I chewed on this problem a lot, whether or not I was having fun. Consumption of food and entertainment is the usual way people have fun, so was this trip one long act of consumption? I had had to buy a lot of gear before I left, and that seemed like consumption. But I know what true consumption looks like, and consumption this wasn’t. How did I know that? When you’re consuming, the architect of the experience was someone else, not you. (And now you owe them money.) That’s why consumption is a passive activity, even for the most advanced and critically engaged connoisseur. You may consume a gourmet meal, but you were not the chef. You consume a movie, but you weren’t the studio. You wear clothes, but you didn’t stitch them. On the road, nobody else was there but me, deciding when to wake, when to pack up, what to eat, when to stop, when to sleep. I had total control over this experience.

Then if not consumption, was it the opposite: was I producing something? I wanted to believe that I was, because production is held up as a superior activity to consumption.  It’s active, not passive. It seems more admirable to cook your own food, direct your own movie, or to make your own clothes, than to merely buy them. It is perhaps considered more morally worthwhile than consumption because of the greater expenditure of energy, and I was expending a great deal of energy every day. I lost four pounds in that month of riding. It seemed plausible to say that I was producing a lot of muscle. But though I desired to feel morally superior to all the couch potatoes, I had to admit that I was not productive, because of the reverse logic. To produce means that you’ve created something that someone not you can now experience. I moved north, and I left no trace–nothing anyone could consume, no book, no poem, no painting, no buildings–nothing except a little bit more carbon dioxide and waste heat.

I was feeling orthogonal to the two halves of capitalism, and not in the usual “Marx was right, eat the rich” kind of way. And here’s why. To be a member of a capitalist civilization is to be forever wrestling with time. You have to save for retirement, you have to schedule going to the gym, the doctor, the grocery store. You arrive at work and leave at the exact same time every day. You are forever marking time, trying to save it, and use it efficiently. To be a solid, middle-class citizen is to treat time as any other monetary asset. It is to give up on improvisation. The more responsible you are, the more you give up on your chances to live fully in the present. To be civilized is to be constantly in your head, outside of time.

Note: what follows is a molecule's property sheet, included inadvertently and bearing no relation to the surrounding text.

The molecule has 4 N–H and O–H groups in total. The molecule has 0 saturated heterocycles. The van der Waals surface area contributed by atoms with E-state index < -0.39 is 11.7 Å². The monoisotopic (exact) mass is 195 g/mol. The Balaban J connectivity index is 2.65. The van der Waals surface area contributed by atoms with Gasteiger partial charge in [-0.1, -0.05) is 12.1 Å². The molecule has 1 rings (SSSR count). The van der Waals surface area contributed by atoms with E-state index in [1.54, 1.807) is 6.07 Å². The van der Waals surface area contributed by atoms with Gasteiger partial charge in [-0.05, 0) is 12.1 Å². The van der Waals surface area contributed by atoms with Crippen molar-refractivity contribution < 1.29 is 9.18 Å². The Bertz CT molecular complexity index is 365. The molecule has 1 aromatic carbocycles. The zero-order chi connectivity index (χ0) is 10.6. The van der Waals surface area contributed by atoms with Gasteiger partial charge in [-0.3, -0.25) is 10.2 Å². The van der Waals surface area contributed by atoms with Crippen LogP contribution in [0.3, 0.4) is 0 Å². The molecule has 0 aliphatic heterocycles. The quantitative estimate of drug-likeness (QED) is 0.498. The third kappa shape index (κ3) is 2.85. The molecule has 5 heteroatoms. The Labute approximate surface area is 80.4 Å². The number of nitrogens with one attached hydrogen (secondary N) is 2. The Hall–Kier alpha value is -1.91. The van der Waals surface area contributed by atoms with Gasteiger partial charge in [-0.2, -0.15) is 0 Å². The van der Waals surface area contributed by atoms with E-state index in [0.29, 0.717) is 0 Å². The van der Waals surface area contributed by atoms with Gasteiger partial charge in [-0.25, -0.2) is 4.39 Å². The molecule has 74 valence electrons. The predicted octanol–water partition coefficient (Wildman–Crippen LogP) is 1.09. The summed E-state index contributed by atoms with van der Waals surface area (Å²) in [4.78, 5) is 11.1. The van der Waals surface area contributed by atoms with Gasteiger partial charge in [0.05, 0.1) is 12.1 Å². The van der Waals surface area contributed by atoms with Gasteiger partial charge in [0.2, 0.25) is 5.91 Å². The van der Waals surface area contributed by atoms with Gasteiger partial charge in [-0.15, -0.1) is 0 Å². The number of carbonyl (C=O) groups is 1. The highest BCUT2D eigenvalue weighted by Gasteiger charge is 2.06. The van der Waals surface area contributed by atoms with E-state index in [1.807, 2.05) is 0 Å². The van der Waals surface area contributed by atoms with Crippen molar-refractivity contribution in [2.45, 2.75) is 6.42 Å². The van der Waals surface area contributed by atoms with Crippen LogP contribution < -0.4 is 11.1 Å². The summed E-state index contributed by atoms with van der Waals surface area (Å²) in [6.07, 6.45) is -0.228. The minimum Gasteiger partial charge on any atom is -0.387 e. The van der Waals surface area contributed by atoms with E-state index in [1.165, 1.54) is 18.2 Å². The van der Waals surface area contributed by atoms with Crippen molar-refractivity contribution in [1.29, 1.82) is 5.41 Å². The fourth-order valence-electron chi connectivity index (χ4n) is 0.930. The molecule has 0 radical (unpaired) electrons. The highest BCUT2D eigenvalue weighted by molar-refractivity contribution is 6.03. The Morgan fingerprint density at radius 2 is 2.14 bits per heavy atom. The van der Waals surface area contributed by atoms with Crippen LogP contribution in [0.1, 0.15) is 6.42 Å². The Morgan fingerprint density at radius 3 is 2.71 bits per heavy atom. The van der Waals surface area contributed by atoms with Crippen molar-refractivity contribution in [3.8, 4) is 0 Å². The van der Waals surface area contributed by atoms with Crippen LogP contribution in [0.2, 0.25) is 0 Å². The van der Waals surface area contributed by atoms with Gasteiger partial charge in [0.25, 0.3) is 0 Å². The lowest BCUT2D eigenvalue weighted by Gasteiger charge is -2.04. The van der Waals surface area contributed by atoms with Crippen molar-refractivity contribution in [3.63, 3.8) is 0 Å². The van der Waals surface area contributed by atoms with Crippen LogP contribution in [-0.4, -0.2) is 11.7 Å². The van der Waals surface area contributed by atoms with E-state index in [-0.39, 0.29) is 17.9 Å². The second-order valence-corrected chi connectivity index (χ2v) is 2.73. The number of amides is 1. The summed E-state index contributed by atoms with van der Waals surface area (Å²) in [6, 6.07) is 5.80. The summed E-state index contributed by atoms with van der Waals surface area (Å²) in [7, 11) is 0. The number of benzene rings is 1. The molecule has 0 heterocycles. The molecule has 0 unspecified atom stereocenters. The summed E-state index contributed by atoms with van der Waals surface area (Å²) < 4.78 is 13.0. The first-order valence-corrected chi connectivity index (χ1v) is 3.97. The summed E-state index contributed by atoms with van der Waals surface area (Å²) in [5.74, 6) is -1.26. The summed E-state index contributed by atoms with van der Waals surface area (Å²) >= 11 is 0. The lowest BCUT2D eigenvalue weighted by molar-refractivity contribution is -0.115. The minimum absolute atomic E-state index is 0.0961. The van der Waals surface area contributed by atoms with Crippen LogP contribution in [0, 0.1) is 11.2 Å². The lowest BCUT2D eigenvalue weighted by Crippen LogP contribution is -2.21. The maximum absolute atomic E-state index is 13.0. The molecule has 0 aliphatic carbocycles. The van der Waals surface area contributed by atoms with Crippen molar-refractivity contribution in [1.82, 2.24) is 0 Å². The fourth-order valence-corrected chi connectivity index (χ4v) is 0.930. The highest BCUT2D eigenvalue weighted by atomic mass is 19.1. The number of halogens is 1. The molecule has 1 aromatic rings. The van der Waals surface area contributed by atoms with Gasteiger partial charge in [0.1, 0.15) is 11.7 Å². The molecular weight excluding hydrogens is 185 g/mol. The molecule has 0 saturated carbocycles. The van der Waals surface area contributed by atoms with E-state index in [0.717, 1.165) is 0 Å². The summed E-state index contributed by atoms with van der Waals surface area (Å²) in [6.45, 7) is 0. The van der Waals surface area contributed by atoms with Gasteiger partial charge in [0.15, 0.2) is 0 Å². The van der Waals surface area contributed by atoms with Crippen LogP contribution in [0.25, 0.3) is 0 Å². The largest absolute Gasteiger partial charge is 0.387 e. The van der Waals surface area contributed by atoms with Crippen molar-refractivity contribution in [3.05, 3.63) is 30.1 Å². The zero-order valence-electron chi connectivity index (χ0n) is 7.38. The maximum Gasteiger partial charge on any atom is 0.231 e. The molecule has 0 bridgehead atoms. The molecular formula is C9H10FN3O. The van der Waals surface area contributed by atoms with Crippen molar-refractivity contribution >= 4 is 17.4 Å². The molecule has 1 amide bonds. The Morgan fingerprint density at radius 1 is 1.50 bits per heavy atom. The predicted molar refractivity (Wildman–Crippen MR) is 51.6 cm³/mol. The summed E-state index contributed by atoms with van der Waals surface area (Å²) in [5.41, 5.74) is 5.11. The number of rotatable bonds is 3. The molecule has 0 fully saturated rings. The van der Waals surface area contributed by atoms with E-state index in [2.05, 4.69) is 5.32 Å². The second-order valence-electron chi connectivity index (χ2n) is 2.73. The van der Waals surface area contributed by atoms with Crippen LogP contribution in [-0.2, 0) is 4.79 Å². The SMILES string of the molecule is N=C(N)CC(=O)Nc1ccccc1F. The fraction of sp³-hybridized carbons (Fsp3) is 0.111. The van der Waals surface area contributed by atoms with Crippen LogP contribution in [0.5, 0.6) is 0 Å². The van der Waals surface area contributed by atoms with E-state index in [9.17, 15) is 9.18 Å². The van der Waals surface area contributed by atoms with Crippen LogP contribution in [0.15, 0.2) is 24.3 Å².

Bike camping, on the other hand, is nothing like that. Once I’d picked my points A and B, I did not need to plot out anything in between. I no longer lived by alarm clocks, but by sunrises and sunsets. I did not know where I was going to be sleeping each night. I would look at my paper map every night, and pick out a campsite that lay a respectable number of miles farther north, but often if I was feeling tired that day, I would make camp earlier. And somehow, despite the enormous quantities of time afforded for thinking, riding outdoors day after day was not conducive to introspection. It wasn’t that I had zero thoughts, but I only had them at a pitiful rate, a new one maybe once every three days. Going into my head was useless, even dangerous on roads with high traffic, so I didn’t do it.

I stopped being civilized, and for the first time in my life, I had to admit that Buddhists had a point about identity being some kind of illusion. The best analogue I can think of to the mental state I was in is bilingualism. I can feel that part of my brain shuts down and another part wakes up when I think in Shanghainese, rather than English. Some part of me went to sleep on that trip and did not wake up until I returned to civilization. Living inside of time is the end of self-consciousness, and the elimination of any need for analytical thinking. I felt as though I were in a long meditation that persisted through states both waking and sleeping. I went on a trip into a different state of mind altogether, a trip that was therefore as hard to describe as a dream, and impossible to convey as a story.

I might as well give in to the difficulty of the problem, and stick to saying that bike camping is awesome.